Tumble drying clothes uses heat which can mean clothes feel rough and rigid, and can even shrink them. Drying your laundry with a dehumidifier can result in your clothes feeling much softer.
Both dehumidifiers and tumble dryers have their own advantages, which are summarised below.
- Cheaper to run
- Useful for reducing humidity in the home (great if you live in a small flat with little ventilation)
- Produces a small amount of heat, so will help warm your home in the winter
Tumble dryer advantages
- Healthier (no VOCs released from washing into the air)
- More convenient (no drying rack needed)
How Long Does It Take a Dehumidifier to Dry Clothes?
Most dehumidifiers can dry laundry in a few hours, with the average being about 3 to 4 hours. However, this isn’t a fixed number.
Like with anything else in life, exactly how long it takes a dehumidifier to dry clothing depends on a variety of factors, much like if you were tumble drying clothing.
The first factor is the amount of laundry that you are trying to dry. A larger load of washing will have a greater amount of moisture that needs to be removed, which naturally takes longer.
In addition, the size of the room you are using can influence how long the laundry takes to dry. It will take longer for a dehumidifier to dry laundry in a larger room than a smaller one as the dehumidifier has more air to extract moisture from.
In the same way, if the room is too small and air cannot circulate around the laundry, the dehumidifier will struggle.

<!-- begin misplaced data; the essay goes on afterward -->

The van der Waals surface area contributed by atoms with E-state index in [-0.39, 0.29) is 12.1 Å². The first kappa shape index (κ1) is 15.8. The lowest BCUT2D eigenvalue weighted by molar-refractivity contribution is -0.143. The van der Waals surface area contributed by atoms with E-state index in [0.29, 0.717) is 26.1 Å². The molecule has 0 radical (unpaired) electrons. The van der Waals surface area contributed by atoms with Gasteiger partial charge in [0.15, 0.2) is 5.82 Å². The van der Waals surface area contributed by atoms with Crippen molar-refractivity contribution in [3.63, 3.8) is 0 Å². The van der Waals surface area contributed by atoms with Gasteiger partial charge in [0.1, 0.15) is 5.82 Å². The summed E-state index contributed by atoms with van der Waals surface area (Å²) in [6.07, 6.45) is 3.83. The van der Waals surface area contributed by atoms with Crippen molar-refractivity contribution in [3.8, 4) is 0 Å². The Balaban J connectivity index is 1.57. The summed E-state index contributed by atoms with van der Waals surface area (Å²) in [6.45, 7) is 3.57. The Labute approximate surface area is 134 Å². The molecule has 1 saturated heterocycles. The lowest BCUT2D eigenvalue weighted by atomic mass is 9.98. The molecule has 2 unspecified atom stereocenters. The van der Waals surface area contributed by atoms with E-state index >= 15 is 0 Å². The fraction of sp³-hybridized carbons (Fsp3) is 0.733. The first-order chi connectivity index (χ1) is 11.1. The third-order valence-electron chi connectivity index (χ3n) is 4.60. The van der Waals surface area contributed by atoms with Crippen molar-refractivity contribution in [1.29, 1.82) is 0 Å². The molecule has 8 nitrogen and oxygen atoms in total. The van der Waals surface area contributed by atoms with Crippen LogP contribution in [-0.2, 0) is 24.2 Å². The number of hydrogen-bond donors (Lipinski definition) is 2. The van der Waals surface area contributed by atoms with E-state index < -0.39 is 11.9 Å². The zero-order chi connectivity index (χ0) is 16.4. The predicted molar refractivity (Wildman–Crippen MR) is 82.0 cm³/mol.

The ideal position for drying laundry with a dehumidifier would be a small bedroom, bathroom, or a large storage cupboard; as long as you have the room to space out your laundry properly.
The size and power of the dehumidifier is the final factor that will determine how long it will take to dry the laundry.
Smaller units or ones without dedicated laundry modes will still successfully dry your clothing, but will take longer than more powerful units or ones with specialist laundry modes.
It is worth noting, however, that whilst the laundry mode will dry clothing faster, it does tend to use more energy.
Is it Cheaper to Dry Clothes with a Dehumidifier?
On average, it is much cheaper to dry clothing with a dehumidifier than it is with a tumble dryer. A dehumidifier should be much cheaper than using a traditional vented or condenser dryer, but the difference isn’t so big when compared to the most energy-efficient heat pump dryers.
The running costs of a tumble dryer will vary depending on the type. At the time of writing, a vented or condenser tumble dryer is likely to cost around £1.60-£1.70 per cycle to run, whereas a heat pump tumble dryer would only cost about 60p per cycle.
According to Pro Breeze, the Pro Breeze PB-06-AE 12L Dehumidifier featured at the top of this article costs as little as 7p an hour. If it takes four hours to dry your clothes, that would work out at 28p—much cheaper than running a tumble dryer.
If we had to pick just one dehumidifier for drying clothes, it would be the Pro Breeze PB-06-AE 12L Dehumidifier. It’s quiet, easy to use and can extract an impressive 12 litres of moisture a day.